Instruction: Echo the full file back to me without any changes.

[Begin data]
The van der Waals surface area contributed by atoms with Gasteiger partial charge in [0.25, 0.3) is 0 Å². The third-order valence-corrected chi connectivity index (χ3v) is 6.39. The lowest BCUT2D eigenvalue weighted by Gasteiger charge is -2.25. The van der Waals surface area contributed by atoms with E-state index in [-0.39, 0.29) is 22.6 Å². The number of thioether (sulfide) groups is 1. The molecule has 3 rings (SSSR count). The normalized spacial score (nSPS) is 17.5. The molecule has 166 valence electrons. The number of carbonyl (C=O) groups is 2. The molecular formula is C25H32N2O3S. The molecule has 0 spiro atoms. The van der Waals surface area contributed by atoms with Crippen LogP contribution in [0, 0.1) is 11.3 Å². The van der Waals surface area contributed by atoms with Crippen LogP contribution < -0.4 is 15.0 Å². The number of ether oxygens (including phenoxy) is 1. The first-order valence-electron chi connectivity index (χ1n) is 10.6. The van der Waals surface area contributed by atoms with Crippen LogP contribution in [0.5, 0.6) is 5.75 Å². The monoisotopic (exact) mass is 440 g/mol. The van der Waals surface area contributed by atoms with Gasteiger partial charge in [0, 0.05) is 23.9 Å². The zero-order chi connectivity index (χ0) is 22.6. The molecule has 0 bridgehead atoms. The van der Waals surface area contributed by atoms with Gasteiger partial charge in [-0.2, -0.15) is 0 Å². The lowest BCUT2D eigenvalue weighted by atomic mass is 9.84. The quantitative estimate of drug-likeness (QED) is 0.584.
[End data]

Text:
The van der Waals surface area contributed by atoms with Gasteiger partial charge in [0.25, 0.3) is 0 Å². The third-order valence-corrected chi connectivity index (χ3v) is 6.39. The lowest BCUT2D eigenvalue weighted by Gasteiger charge is -2.25. The van der Waals surface area contributed by atoms with E-state index in [-0.39, 0.29) is 22.6 Å². The number of thioether (sulfide) groups is 1. The molecule has 3 rings (SSSR count). The normalized spacial score (nSPS) is 17.5. The molecule has 166 valence electrons. The number of carbonyl (C=O) groups is 2. The molecular formula is C25H32N2O3S. The molecule has 0 spiro atoms. The van der Waals surface area contributed by atoms with Crippen LogP contribution in [0, 0.1) is 11.3 Å². The van der Waals surface area contributed by atoms with Crippen LogP contribution < -0.4 is 15.0 Å². The number of ether oxygens (including phenoxy) is 1. The first-order valence-electron chi connectivity index (χ1n) is 10.6. The van der Waals surface area contributed by atoms with Crippen LogP contribution in [0.5, 0.6) is 5.75 Å². The monoisotopic (exact) mass is 440 g/mol. The van der Waals surface area contributed by atoms with Gasteiger partial charge in [0, 0.05) is 23.9 Å². The zero-order chi connectivity index (χ0) is 22.6. The molecule has 0 bridgehead atoms. The van der Waals surface area contributed by atoms with Gasteiger partial charge in [-0.2, -0.15) is 0 Å². The lowest BCUT2D eigenvalue weighted by atomic mass is 9.84. The quantitative estimate of drug-likeness (QED) is 0.584.